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Re: [TCML] top load and photography (tripod grounding)
In a message dated 3/4/08 9:02:50 P.M. Eastern Standard Time,
>Actually Peter, the tingle was probably due to "you" at a high potential
>and not the camera.
But it's implied that after Peter grounded the tripod, the "tingle" went
away. This would mean that the camera was originally not at ground
potential, but Peter's body was.
>I understand keeping the body at the same potential >as the camera.
>This is perfectly acceptable and understood. But, the grounding of either
>you or the camera is simply something I personally would not do.
The same theory that "standard" safety grounding is based on applies
here as well. If a conductive object is in contact with your body, if it's
grounded then the current should take the path of the grounding conductor instead
of your body.
> I also won't run a coil bare foot for similar reasons.
I don't think being in bare feet would make much difference WRT strikes from
the topload. But it might save your life if you get in contact with anything
on the primary side (or the line side!). Besides, you might step on
something painful which causes you to jump or fall into live equipment.
Who does this stuff in bare feet, anyhow?
>As you say, if a camera strike occurred to the camera or tripod itself,
>yes, most likely you would be protected. However, if you are touching
>the camera "you" become grounded. The strike might hit you instead of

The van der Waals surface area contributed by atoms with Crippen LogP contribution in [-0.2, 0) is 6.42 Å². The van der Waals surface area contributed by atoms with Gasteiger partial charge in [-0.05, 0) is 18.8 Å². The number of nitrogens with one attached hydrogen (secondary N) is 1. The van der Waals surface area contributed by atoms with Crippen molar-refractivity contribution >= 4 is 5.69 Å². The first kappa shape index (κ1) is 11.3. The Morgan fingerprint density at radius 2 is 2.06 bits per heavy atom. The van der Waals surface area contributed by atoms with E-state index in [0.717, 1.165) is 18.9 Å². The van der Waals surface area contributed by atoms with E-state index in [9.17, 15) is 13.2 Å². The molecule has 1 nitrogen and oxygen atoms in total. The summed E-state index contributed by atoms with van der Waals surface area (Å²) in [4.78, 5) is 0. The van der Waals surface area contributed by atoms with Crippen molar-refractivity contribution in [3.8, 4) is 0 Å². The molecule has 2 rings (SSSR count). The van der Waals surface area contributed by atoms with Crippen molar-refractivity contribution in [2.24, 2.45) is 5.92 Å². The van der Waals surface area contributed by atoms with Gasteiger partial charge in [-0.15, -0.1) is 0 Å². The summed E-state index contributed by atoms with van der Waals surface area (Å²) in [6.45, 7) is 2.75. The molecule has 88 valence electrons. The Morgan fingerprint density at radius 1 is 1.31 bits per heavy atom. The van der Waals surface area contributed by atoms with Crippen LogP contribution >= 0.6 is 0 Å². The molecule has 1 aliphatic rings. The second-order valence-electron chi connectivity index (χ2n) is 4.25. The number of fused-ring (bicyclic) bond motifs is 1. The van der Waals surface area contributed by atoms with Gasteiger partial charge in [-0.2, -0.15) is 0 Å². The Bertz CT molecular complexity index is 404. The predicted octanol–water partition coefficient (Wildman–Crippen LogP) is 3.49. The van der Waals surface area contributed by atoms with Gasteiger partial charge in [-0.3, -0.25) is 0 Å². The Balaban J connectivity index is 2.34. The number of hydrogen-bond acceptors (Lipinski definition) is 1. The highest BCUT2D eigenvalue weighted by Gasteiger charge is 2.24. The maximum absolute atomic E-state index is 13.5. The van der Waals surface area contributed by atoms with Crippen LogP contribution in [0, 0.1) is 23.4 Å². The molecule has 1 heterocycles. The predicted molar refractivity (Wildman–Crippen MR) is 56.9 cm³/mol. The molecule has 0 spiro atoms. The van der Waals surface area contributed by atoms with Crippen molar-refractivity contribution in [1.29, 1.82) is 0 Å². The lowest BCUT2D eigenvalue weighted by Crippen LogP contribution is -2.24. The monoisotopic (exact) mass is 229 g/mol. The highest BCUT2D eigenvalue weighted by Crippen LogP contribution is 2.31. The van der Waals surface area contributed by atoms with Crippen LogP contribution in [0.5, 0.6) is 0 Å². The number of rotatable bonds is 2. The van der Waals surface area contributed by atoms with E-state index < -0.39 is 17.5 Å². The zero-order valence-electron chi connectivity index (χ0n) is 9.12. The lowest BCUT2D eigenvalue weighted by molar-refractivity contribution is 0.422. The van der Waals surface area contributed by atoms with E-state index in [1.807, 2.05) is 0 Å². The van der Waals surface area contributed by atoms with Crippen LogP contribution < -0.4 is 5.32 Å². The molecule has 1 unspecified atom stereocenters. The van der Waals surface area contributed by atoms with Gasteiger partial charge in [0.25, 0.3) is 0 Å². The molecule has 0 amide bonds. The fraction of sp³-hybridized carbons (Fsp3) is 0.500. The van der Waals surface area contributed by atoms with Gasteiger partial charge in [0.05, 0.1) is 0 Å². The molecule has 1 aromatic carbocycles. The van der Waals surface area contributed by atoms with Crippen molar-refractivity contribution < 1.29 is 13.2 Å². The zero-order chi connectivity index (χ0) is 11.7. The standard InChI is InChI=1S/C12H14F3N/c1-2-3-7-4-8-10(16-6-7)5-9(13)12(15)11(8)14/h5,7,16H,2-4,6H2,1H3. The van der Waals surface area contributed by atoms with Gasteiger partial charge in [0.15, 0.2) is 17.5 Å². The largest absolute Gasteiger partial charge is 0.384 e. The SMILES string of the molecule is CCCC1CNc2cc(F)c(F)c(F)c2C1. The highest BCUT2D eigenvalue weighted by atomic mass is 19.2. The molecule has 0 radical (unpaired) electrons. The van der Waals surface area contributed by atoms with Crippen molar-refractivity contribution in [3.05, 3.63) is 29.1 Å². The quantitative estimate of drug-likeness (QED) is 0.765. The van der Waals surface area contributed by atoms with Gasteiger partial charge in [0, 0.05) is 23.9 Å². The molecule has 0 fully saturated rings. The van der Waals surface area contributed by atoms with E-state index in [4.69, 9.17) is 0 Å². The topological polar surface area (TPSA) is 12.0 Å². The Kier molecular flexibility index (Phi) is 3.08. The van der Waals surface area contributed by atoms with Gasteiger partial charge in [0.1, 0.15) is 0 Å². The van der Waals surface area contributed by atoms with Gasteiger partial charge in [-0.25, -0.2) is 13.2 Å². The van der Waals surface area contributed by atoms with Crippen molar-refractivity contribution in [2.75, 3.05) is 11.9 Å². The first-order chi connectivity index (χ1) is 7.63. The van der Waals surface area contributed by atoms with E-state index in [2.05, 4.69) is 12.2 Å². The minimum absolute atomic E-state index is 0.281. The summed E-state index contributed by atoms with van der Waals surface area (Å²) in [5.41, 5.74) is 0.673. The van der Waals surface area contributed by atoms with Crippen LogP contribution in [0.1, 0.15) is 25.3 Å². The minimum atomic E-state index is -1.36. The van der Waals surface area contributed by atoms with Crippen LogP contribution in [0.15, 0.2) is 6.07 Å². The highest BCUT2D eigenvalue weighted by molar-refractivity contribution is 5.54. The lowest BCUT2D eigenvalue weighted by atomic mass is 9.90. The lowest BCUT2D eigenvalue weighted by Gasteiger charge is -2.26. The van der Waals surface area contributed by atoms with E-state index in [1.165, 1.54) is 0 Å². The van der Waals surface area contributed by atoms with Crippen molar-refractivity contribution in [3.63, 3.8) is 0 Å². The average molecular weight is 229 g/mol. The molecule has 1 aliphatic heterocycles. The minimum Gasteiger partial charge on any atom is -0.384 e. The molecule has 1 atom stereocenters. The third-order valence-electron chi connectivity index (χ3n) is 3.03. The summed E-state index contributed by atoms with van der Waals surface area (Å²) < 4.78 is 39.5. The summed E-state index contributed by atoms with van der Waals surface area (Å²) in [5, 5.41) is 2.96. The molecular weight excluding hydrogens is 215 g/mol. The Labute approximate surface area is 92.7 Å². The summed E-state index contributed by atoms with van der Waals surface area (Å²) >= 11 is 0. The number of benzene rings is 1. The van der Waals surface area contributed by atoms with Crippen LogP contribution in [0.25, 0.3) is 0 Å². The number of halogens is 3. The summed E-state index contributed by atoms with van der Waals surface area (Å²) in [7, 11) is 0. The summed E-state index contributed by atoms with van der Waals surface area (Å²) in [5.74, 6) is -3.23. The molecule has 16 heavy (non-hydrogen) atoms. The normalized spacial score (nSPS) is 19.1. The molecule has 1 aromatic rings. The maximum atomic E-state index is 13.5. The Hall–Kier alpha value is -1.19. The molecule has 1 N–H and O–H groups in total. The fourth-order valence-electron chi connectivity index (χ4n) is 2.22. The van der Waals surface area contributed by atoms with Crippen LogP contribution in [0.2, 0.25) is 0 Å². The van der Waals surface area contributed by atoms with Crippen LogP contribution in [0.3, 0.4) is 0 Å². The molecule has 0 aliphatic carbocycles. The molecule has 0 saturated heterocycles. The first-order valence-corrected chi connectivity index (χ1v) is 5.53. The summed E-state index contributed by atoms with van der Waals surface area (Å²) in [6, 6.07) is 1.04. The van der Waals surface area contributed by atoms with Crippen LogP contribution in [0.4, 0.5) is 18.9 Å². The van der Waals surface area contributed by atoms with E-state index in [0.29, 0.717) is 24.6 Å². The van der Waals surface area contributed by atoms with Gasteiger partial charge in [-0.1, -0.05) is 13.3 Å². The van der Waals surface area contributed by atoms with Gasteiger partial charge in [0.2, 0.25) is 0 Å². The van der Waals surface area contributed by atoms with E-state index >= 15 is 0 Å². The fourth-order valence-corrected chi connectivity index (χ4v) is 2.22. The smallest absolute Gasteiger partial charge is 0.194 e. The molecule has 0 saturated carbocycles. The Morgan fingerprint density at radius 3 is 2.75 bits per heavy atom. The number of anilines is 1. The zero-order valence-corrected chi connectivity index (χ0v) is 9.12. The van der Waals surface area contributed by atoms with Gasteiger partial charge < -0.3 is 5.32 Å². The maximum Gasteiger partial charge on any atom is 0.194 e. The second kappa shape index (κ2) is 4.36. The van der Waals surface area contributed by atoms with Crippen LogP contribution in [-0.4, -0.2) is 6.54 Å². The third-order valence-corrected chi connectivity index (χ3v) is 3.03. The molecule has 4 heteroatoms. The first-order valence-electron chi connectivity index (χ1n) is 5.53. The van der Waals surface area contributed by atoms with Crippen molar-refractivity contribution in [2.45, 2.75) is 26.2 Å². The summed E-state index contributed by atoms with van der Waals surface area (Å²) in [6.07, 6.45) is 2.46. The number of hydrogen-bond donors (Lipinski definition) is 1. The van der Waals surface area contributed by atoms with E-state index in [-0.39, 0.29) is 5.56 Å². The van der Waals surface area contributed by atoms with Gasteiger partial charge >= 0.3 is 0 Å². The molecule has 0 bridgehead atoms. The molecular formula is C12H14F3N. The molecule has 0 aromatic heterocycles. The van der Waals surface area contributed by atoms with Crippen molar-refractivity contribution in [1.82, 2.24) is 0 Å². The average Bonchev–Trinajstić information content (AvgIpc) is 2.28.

>the camera. Well, the strike will travel through you to get to tripod.
That's a valid point, but I bet even if the tripod wasn't intentionally
grounded you'd still be in bad shape if you took that strike. I don't think a
ground wire to the camera would make much difference.
If I was out in the middle of a field holding a lightning rod, I'd
really prefer to have the lightning rod solidly grounded, not free floating in my
hands. Almost a moot point? Better to stay out of a bad situation!
FWIW, I remember when I was running my 4" coil in the garage, and the
thing reached out with a 4' strike to a big polyethylene trash barrel. One
strike only! Apparently it was attracted to the static surface charge on the
barrel. Once it "sucked all the charge" off the barrel with a hot strike, it
never tried to hit it again. So even if you're conscientiously wearing
well-insulated footwear and staying away from grounded objects, you might still make a
highly attractive target to a strike.
Center for the Advanced Study of Ballistic Improbabilities
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